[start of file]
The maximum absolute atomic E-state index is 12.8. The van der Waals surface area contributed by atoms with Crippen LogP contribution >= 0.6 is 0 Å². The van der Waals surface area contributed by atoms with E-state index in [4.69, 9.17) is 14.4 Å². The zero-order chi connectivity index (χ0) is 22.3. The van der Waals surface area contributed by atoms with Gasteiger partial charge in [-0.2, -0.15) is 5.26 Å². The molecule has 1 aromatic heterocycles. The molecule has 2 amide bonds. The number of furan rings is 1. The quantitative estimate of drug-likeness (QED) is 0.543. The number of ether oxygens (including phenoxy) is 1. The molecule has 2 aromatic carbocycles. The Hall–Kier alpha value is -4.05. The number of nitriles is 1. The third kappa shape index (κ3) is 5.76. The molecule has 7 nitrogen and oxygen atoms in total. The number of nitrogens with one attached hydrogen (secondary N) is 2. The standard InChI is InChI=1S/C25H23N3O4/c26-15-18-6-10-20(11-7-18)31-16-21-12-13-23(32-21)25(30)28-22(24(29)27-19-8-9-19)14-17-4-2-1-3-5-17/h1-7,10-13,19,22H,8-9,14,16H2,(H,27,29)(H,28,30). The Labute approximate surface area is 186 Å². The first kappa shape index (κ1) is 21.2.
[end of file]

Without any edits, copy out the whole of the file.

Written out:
The maximum absolute atomic E-state index is 12.8. The van der Waals surface area contributed by atoms with Crippen LogP contribution >= 0.6 is 0 Å². The van der Waals surface area contributed by atoms with E-state index in [4.69, 9.17) is 14.4 Å². The zero-order chi connectivity index (χ0) is 22.3. The van der Waals surface area contributed by atoms with Gasteiger partial charge in [-0.2, -0.15) is 5.26 Å². The molecule has 1 aromatic heterocycles. The molecule has 2 amide bonds. The number of furan rings is 1. The quantitative estimate of drug-likeness (QED) is 0.543. The number of ether oxygens (including phenoxy) is 1. The molecule has 2 aromatic carbocycles. The Hall–Kier alpha value is -4.05. The number of nitriles is 1. The third kappa shape index (κ3) is 5.76. The molecule has 7 nitrogen and oxygen atoms in total. The number of nitrogens with one attached hydrogen (secondary N) is 2. The standard InChI is InChI=1S/C25H23N3O4/c26-15-18-6-10-20(11-7-18)31-16-21-12-13-23(32-21)25(30)28-22(24(29)27-19-8-9-19)14-17-4-2-1-3-5-17/h1-7,10-13,19,22H,8-9,14,16H2,(H,27,29)(H,28,30). The Labute approximate surface area is 186 Å². The first kappa shape index (κ1) is 21.2.